Sally

Sally O'Reilly

Sally O'Reilly

Sally O’Reilly is an IAHIP, ICP and EAP accredited Counselling Psychologist, Psychotherapist and Clinical Supervisor with nearly twenty years of professional experience. Her particular area of expertise and interest is work with teenagers. She enjoys a busy full-time private practice and has developed and facilitated a personal development, substance misuse and sexual health programme for teenagers for over 15 years. She is a regular contributor to national print and radio media.
Sally is also the co-author of Two Wise Chicks.
Feel free to follow Sally on: Facebook | Twitter | Linkedin

14 comments

  • I wrote a very similar post last new Year’s! I completely agree with you. Resolutions are so over-rated and cause us to put so much pressure on ourselves. I for one start the year off with a new book full of positive affirmations. It makes such a difference in my day!

  • Hey Sally,

    What a brilliant idea! I’m all for switching my thinking from limiting myself, to blessing myself. I choose to give to myself in 2018. To spend more time with those that matter to me and to just enjoy life more. Sometimes resolutions can add stress and pressure to your life. I like this way better!

  • I love this! It’s my favorite new year’s resolution post ever. We have so many unrealistic goals and forget the important little things that we should focus on like taking five minutes every day for self care. Happy New Year!

  • It does seem like the majority of goals for the new year get dropped and never reached because of the over-ambitious nature of them. It is a great idea to have and want big changes for the better in your life but it can be hard to not set yourself up for failure at the same time. So starting small is a good way to set yourself up for success.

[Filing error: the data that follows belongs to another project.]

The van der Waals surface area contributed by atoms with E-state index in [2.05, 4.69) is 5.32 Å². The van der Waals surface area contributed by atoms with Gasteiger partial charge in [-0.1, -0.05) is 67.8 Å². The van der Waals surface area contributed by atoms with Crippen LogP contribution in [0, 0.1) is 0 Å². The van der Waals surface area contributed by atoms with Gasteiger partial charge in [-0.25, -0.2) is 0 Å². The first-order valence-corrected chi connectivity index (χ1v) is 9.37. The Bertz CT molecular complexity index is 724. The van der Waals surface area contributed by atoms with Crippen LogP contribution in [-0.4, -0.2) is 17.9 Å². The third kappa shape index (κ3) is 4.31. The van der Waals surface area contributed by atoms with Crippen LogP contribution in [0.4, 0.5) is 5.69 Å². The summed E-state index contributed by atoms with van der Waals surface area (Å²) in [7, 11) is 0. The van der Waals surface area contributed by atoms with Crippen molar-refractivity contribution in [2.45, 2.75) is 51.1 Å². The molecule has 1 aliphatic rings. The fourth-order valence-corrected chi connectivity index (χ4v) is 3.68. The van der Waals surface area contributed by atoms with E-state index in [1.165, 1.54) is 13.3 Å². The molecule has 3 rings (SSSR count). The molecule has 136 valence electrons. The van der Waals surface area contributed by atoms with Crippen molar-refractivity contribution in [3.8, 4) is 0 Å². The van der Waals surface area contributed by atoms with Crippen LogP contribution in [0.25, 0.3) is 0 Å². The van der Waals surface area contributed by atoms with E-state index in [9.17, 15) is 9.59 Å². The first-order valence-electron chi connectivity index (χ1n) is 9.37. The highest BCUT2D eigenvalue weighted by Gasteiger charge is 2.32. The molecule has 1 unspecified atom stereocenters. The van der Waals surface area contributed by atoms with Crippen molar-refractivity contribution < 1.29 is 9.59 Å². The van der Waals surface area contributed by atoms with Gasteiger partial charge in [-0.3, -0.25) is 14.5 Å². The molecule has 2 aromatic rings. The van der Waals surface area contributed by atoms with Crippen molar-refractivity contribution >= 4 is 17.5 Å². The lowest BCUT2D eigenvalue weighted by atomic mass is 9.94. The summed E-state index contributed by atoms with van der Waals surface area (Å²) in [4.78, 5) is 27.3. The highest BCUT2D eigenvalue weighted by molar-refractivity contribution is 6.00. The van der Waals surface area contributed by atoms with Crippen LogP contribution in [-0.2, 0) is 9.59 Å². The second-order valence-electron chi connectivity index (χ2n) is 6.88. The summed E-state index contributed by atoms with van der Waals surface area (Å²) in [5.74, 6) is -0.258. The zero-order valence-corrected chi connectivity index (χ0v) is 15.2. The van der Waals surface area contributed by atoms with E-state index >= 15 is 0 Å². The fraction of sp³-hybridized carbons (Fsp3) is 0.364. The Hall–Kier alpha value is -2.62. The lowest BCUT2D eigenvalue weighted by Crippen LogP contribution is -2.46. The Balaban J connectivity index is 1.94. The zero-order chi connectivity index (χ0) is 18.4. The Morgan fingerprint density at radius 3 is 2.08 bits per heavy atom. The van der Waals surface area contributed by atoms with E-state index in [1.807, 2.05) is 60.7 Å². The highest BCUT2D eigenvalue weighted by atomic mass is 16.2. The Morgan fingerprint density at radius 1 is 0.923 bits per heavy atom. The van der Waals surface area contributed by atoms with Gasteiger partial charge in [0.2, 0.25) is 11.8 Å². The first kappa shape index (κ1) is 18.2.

• Hi Melissa – yes I think so too. And really while these things are small, they lead to the biggest things we can give ourselves – joy and health! #AllGood Happy New Year to you, warmly, Sally

  • YES! I agree with you 100%! I too think resolutions are not healthy. All too often they only set us up to fail. I think your way of looking at it is the right way to go about things!

  • Thank you so much for writing this! New Year’s is always kind of a stressful time for me because I feel like I should be making resolutions, but I’m one of those people whose resolutions are never very long-lived 🙂 These are great tips for making them stick.

    • Hi Nicci – well you’ll be happy I hope to see that you are by no means alone! Good luck this year – be nice to you and the rest will follow nicely 🙂 Warm wishes and Happy New Year!Sally

  • About Author

    Sally O'Reilly

    Sally O'Reilly

    Sally O’Reilly is an IAHIP, ICP and EAP accredited Counselling Psychologist, Psychotherapist and Clinical Supervisor with nearly twenty years of professional experience. Her particular area of expertise and interest is work with teenagers. She enjoys a busy full-time private practice and has developed and facilitated a personal development, substance misuse and sexual health programme for teenagers for over 15 years. She is a regular contributor to national print and radio media.
    Sally is also the co-author of Two Wise Chicks.
    Feel free to follow Sally on: Facebook | Twitter | Linkedin

  • Best Sellers

  • Your Header Sidebar area is currently empty. Hurry up and add some widgets.

    Blog Directory